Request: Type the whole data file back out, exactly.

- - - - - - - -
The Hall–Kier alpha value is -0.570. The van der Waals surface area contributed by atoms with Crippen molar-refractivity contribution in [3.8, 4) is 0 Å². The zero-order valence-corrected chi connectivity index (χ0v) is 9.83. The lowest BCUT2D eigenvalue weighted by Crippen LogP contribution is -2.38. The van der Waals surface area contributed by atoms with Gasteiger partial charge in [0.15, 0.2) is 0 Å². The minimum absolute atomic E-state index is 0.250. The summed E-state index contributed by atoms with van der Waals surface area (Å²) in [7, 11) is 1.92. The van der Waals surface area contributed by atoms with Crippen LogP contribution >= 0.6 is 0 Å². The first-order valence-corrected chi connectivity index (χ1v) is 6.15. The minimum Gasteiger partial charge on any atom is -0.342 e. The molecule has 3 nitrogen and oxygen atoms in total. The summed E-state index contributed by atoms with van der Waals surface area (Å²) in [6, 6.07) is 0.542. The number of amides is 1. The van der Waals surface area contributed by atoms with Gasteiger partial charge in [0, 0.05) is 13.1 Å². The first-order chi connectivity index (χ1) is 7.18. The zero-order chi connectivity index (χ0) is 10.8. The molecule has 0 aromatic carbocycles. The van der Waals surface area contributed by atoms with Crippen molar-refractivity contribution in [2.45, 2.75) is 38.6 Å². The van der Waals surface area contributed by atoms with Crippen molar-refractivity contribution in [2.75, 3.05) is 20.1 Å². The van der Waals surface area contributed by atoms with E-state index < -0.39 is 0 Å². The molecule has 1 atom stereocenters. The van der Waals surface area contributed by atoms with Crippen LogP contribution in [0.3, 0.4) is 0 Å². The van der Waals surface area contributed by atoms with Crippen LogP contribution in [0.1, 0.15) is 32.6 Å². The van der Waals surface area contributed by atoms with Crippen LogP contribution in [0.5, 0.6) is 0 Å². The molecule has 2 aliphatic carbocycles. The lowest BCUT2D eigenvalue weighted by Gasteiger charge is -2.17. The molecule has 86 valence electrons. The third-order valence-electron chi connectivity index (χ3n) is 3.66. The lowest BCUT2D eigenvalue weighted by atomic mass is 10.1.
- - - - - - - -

The Hall–Kier alpha value is -0.570. The van der Waals surface area contributed by atoms with Crippen molar-refractivity contribution in [3.8, 4) is 0 Å². The zero-order valence-corrected chi connectivity index (χ0v) is 9.83. The lowest BCUT2D eigenvalue weighted by Crippen LogP contribution is -2.38. The van der Waals surface area contributed by atoms with Gasteiger partial charge in [0.15, 0.2) is 0 Å². The minimum absolute atomic E-state index is 0.250. The summed E-state index contributed by atoms with van der Waals surface area (Å²) in [7, 11) is 1.92. The van der Waals surface area contributed by atoms with Crippen LogP contribution >= 0.6 is 0 Å². The first-order valence-corrected chi connectivity index (χ1v) is 6.15. The minimum Gasteiger partial charge on any atom is -0.342 e. The molecule has 3 nitrogen and oxygen atoms in total. The summed E-state index contributed by atoms with van der Waals surface area (Å²) in [6, 6.07) is 0.542. The number of amides is 1. The van der Waals surface area contributed by atoms with Gasteiger partial charge in [0, 0.05) is 13.1 Å². The first-order chi connectivity index (χ1) is 7.18. The zero-order chi connectivity index (χ0) is 10.8. The molecule has 0 aromatic carbocycles. The van der Waals surface area contributed by atoms with Crippen molar-refractivity contribution in [2.45, 2.75) is 38.6 Å². The van der Waals surface area contributed by atoms with Crippen molar-refractivity contribution in [2.75, 3.05) is 20.1 Å². The van der Waals surface area contributed by atoms with E-state index < -0.39 is 0 Å². The molecule has 1 atom stereocenters. The van der Waals surface area contributed by atoms with Crippen LogP contribution in [0.3, 0.4) is 0 Å². The van der Waals surface area contributed by atoms with Crippen LogP contribution in [0.1, 0.15) is 32.6 Å². The van der Waals surface area contributed by atoms with Crippen LogP contribution in [0.5, 0.6) is 0 Å². The molecule has 2 aliphatic carbocycles. The lowest BCUT2D eigenvalue weighted by Gasteiger charge is -2.17. The molecule has 86 valence electrons. The third-order valence-electron chi connectivity index (χ3n) is 3.66. The lowest BCUT2D eigenvalue weighted by atomic mass is 10.1.